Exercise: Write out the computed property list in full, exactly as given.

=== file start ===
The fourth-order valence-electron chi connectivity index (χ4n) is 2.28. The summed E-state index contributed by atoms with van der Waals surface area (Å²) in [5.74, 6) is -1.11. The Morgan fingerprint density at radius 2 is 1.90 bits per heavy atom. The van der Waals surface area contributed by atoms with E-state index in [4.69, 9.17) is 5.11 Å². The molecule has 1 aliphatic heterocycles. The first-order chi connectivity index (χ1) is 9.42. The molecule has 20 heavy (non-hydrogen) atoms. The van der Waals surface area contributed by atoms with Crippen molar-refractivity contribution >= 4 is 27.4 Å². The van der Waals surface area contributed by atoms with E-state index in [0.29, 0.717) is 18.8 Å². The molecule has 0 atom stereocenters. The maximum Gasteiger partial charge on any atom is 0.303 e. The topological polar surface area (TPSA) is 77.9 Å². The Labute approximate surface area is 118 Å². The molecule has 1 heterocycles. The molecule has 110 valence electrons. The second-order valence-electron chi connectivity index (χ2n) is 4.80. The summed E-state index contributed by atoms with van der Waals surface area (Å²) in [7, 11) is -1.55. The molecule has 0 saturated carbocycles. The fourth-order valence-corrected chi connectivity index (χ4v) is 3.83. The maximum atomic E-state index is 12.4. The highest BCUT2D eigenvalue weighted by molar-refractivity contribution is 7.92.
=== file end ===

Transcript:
The fourth-order valence-electron chi connectivity index (χ4n) is 2.28. The summed E-state index contributed by atoms with van der Waals surface area (Å²) in [5.74, 6) is -1.11. The Morgan fingerprint density at radius 2 is 1.90 bits per heavy atom. The van der Waals surface area contributed by atoms with E-state index in [4.69, 9.17) is 5.11 Å². The molecule has 1 aliphatic heterocycles. The first-order chi connectivity index (χ1) is 9.42. The molecule has 20 heavy (non-hydrogen) atoms. The van der Waals surface area contributed by atoms with Crippen molar-refractivity contribution >= 4 is 27.4 Å². The van der Waals surface area contributed by atoms with E-state index in [0.29, 0.717) is 18.8 Å². The molecule has 0 atom stereocenters. The maximum Gasteiger partial charge on any atom is 0.303 e. The topological polar surface area (TPSA) is 77.9 Å². The Labute approximate surface area is 118 Å². The molecule has 1 heterocycles. The molecule has 110 valence electrons. The second-order valence-electron chi connectivity index (χ2n) is 4.80. The summed E-state index contributed by atoms with van der Waals surface area (Å²) in [7, 11) is -1.55. The molecule has 0 saturated carbocycles. The fourth-order valence-corrected chi connectivity index (χ4v) is 3.83. The maximum atomic E-state index is 12.4. The highest BCUT2D eigenvalue weighted by molar-refractivity contribution is 7.92.